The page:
Even though a kidney stone is a relatively minor ailment, it is still extremely painful. These stones built up when certain chemicals accumulate in the urine and interfere with the workings of the kidneys. Many have heard horror stories about large kidney stones that reach the size of a golf ball, but in most cases, they are less than a few millimeters in diameter, so there’s no surgical procedure needed. However, even small kidney stones can be very painful for a couple of days. If a remedy for kidney stones if required, the size of the stone and its position in the body determine the best approach.

Wait Patiently

In most cases, a kidney stone will pass through the body and out on its own. A doctor recommends the patient remains at home. They advise them to drink plenty of water to make sure that their urine comes out as clear as possible. They need to wait patiently for the kidney stone to exit their body in the urine. The doctor will probably ask the patient to filter their urine, for example, through special gauze or screen. This is so that they notice when the stone exists. When they observe the kidney stone, they bring it to the doctor. He or she checks it to decide if any further treatment is needed. If the pain is tolerable, the doctor might allow them to wait over a month for the stone to come out.


Prescription Medication

Doctors prescribe medications to relieve the severe pain that kidney stones can cause. They can also give the patient an anti-nausea medicine if this illness makes them feel sick. Some patients need both the painkiller and the anti-sickness medication. If the pains are particularly severe, the doctor might give a painkiller injection. If this fails to provide sufficient relief, they could administer a second dose half an hour later. Hopefully, these treatments will be enough to allow the patient to stay home until the kidney stone exits their body.


Dissolving the kidney stone

The doctor will run tests to see if the kidney stone is composed of uric acid. In this case, there is a good chance the condition can disappear on its own. The patient just needs to follow a regular drinking routine. Usually, doctors recommend that they drink at least five pints of water per day to soften the stone until it passes out of their system. Sometimes they need to use medicine to supplement this water intake.


When Hospitalization Is Needed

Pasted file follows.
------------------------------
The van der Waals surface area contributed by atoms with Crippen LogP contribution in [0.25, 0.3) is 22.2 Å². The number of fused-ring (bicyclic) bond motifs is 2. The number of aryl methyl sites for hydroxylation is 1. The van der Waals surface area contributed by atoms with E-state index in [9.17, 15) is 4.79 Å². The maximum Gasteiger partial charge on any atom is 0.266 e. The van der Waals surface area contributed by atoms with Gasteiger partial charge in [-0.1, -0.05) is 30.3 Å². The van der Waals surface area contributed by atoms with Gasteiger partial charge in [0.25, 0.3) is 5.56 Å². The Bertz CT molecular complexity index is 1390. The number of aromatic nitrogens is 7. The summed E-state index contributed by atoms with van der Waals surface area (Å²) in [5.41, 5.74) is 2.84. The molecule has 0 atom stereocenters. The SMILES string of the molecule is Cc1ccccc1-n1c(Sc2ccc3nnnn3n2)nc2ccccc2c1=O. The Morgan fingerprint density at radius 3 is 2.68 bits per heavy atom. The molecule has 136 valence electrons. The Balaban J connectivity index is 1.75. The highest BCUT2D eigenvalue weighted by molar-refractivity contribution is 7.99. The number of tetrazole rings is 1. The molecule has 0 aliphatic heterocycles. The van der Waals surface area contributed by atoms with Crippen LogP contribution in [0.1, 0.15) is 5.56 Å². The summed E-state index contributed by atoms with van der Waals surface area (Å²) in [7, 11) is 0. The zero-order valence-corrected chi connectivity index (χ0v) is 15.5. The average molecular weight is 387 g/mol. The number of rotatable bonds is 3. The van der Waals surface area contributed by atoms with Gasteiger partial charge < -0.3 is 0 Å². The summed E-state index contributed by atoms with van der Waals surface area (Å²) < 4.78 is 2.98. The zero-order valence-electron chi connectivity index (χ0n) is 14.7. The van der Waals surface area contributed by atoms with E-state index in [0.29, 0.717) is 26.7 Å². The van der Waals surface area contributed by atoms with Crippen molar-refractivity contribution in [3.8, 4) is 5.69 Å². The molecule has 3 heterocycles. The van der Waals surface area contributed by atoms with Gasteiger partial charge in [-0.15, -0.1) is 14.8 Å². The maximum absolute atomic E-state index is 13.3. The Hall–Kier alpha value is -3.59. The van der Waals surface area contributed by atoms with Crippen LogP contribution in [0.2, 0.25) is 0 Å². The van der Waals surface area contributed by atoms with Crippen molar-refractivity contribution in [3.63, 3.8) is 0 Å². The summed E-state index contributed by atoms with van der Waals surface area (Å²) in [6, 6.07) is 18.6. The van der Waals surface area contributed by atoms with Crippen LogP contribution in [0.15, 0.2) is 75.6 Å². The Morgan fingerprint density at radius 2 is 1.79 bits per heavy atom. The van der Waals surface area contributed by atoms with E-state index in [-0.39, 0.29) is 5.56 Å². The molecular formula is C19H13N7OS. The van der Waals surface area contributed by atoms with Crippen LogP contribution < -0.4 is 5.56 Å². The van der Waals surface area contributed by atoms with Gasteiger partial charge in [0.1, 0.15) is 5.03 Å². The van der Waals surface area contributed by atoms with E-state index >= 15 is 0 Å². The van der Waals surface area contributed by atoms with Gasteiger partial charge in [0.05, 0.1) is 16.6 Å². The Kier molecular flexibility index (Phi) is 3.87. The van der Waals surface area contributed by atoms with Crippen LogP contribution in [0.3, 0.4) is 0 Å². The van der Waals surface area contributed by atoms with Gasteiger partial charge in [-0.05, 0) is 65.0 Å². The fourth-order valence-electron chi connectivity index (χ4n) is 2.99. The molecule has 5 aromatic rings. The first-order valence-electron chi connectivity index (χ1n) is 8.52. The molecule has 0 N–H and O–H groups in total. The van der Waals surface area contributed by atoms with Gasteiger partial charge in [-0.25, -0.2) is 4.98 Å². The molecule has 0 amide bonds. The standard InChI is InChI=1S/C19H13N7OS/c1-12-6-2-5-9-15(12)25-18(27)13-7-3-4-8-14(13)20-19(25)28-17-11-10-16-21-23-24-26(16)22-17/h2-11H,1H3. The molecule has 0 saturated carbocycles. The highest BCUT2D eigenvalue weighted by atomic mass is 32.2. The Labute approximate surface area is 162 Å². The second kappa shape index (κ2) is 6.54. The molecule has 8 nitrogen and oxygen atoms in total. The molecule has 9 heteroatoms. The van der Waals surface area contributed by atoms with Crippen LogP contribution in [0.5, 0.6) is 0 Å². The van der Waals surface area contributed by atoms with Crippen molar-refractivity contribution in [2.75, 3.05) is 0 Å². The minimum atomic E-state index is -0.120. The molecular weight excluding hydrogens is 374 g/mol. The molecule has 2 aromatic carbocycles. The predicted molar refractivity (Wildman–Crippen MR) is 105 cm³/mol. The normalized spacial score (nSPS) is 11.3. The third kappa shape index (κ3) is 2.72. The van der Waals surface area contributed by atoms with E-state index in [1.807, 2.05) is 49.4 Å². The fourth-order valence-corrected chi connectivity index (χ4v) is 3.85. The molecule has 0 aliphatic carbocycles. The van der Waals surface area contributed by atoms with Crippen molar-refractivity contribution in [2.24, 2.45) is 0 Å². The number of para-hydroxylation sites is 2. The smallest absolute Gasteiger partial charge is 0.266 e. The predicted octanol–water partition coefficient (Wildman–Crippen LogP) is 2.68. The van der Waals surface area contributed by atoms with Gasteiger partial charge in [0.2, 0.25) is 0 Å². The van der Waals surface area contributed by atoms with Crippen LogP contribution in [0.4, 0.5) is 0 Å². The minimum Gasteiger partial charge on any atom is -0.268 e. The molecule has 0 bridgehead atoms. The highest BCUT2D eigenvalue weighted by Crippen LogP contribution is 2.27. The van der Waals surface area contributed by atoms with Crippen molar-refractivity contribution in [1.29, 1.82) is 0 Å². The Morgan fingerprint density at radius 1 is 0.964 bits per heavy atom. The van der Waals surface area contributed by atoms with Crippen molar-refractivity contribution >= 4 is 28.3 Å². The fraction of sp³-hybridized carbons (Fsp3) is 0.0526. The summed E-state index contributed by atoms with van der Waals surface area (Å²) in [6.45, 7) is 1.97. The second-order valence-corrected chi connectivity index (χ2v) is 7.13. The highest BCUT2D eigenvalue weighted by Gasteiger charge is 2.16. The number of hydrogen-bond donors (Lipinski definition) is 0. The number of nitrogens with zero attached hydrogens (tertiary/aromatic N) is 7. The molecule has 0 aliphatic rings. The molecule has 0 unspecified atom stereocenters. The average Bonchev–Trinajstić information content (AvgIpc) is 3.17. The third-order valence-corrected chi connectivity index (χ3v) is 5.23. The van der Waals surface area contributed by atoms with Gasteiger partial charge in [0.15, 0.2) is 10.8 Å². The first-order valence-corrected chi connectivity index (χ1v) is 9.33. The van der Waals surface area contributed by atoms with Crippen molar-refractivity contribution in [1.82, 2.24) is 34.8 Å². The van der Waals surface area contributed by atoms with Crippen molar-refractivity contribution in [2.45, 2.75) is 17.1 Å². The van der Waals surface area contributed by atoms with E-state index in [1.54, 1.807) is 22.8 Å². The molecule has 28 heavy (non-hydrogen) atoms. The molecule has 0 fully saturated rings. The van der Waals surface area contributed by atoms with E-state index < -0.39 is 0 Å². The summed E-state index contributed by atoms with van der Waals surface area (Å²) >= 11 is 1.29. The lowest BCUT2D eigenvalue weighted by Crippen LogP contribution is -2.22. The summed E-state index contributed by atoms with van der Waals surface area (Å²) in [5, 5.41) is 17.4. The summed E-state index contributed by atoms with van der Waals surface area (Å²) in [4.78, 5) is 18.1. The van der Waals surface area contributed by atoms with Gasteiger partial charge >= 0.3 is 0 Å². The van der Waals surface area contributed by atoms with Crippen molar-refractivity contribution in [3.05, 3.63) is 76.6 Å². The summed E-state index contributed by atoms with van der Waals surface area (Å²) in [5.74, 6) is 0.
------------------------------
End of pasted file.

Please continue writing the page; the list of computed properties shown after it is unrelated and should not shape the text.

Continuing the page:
The patient's situation leads the doctor to send them to the hospital instead of the home care option. This is the case if the kidney stone is larger than ¼ inch and unable to pass through the body quickly. Clinical care is also necessary for someone who only has one kidney. Anyone who is pregnant or elderly should also expect to be sent to the hospital, and the same applies to a person showing signs of dehydration. After they give a painkiller injection or anti-sickness medicine, the doctor keeps the patient under observation for an hour or so. If they do not see any sign of significant improvement, they send their patient to the hospital.


Extracorporeal Shockwave Lithotripsy (ESWL)

ESWL is one of the most common options for kidney stones that are too large to exit the body through urine. The surgeon uses an ultrasound device to locate the kidney stone's exact position. Shock waves break up the stone into small pieces so they can leave the body in the urine stream. The downside of ESWL is the fact that it is very painful, but the surgeon typically offers a pain medicine before they begin. ESWL is almost always effective with stones of up to ¾ inch in diameter, and sometimes a little larger.



If you think that ESWL sounds painful, it might appear to be the milder alternative to ureteroscopy. This is the preferred remedy for kidney stones in the ureter. Sometimes medical professionals also refer to this as retrograde intrarenal surgery (RIRS). It involves the surgeon inserting a ureteroscope into the bladder through the urethra. The surgeon might then try to remove the stone with a unique instrument. The whole procedure is done under general anesthetic. It succeeds in the majority of cases where the stone is not larger than ½ inch.


Percutaneous Nephrolithotomy (PCNL)

PCNL is optimal for larger stones, or with overweight patients. Like many procedures, PCNL requires the patient to have a general anesthetic. The surgeon makes a tiny hole in the patient’s back and inserts a very thin tool. They pass this instrument through the hole into the kidney and try to extract the stone or break it up. They try to this using a laser beam. The procedure has a very high success rate for kidney stones as big as one inch in diameter or even a little larger.


The Surgeon's Scalpel

In very rare cases, for example, where the kidney stone is too large for any of the standard removal methods, the surgeon might opt for traditional surgery. The patient receives a general anesthetic. The surgeon makes an opening in their back to access the location where the stone became stuck, and they extract it with one of their instruments.


The Lemon Juice Natural Remedy

These days, a large number of people seek out natural remedies for all kind of health problems. It’s not surprising that kidney stones are no exception. One of the most well known of these treatments uses a combination of lemon juice, olive oil, and the juice of raw apples. This is meant to be taken every hour. As is the case with many natural cures, there is a debate about how effective it is. If you experience severe pains, you should go to the doctor rather than take any chances.


Magnesium Supplements

Research suggests that people who suffer from frequent kidney stone problems may benefit from taking magnesium supplements. Some claim that taking 300 mg of magnesium each day helps prevent kidney stones forming. There’s also reason to believe that magnesium reduces the frequency of kidney stones.


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